Eronica at 4 and 5 years old.

I know it sounds cliché, but I would not be where I am if not for my faith. The practice of my faith provides me with comfort and peace.  I look back and truly wonder how I made it.  The only answer I can come up with is God. I am truly living on faith.

I was brought up in a small family church. My grandparents and I would have Bible study at home and every Saturday night we would go over our Sunday school lesson for church the next day. Religion was taken very seriously in our household.

The pulpit in the hospital chapel. Eronica did a World AIDS Day service.

I am a hospital chaplain. Well, the technical title is “integrative chaplain.”  That simply means that the hospital recognizes that people have various ways of expressing spirituality and faith.  Though we are all Christian, we do not limit ourselves to Christian practices.  I recently recited the Shema with a Jewish patient.  As a chaplain, I try to spiritually and emotionally support patients and families.  Sometimes it’s prayer.  Sometimes it’s walking with them to the cafeteria.  As a chaplain, we are sometimes asked to baptize patients, especially children and babies. We have officiated funerals and commitment ceremonies, and we preach sermons for hospital chapel services.  Everything a “regular” pastor does, we do just in a hospital rather than a church building. I truly believe this is where God wants me to be.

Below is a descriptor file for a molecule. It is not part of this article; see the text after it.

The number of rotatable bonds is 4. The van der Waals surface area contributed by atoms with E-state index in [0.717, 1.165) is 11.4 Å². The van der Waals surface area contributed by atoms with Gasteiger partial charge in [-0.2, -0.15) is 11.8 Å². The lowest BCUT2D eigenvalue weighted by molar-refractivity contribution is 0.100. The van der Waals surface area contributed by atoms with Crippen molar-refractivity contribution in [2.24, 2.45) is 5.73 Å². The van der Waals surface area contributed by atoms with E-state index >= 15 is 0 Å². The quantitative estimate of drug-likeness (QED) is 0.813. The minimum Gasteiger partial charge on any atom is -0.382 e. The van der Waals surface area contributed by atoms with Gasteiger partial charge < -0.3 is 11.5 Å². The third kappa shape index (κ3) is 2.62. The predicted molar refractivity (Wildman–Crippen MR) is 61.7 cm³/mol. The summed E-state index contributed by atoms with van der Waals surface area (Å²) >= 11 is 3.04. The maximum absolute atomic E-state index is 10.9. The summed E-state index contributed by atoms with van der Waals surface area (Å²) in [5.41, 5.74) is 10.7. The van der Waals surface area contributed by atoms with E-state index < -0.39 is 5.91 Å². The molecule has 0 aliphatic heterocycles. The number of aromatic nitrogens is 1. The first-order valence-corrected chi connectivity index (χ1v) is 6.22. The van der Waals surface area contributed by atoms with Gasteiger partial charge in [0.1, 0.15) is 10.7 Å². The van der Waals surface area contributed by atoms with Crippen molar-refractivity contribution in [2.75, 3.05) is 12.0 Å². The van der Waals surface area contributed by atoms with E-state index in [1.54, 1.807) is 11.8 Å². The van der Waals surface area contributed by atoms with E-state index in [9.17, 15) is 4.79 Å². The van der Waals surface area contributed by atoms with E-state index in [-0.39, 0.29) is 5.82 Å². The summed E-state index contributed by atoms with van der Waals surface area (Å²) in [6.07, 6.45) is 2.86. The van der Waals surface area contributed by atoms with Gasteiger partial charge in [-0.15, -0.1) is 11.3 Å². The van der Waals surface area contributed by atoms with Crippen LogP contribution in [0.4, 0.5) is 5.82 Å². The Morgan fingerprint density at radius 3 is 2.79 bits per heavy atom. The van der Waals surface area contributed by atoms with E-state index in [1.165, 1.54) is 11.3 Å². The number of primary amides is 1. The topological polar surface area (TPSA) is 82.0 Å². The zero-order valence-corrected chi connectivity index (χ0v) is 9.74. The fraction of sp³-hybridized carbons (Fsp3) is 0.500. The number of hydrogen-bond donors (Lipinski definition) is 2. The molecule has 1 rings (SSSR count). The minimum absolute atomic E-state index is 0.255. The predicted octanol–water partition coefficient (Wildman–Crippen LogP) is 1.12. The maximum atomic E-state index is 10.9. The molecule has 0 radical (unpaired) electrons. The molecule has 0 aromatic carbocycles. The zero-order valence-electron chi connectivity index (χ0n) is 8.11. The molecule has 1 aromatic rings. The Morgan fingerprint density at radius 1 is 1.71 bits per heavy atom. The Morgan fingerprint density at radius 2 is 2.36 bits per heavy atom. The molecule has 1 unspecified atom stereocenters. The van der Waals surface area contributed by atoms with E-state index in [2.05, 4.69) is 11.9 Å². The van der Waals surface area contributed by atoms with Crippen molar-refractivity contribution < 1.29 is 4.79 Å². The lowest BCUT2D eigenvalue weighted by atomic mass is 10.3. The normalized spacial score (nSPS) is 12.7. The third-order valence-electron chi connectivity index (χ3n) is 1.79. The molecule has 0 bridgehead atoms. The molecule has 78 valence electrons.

The sign at Eronica's church.

My faith informs me that there is nothing about me that was not made by God and, for me, that includes my sexuality. I didn’t choose to be gay anymore than I chose to be Black or a woman. I am this way because God made me this way.

My sexuality affects the way I see, hear, and apply the Word of God. It is because I am gay that I make sure I’m a visible face in the congregation. God uses whom God chooses. I don’t do what I do simply because I’m gay. I do it because I am called.

-Reverend Eronica C. King

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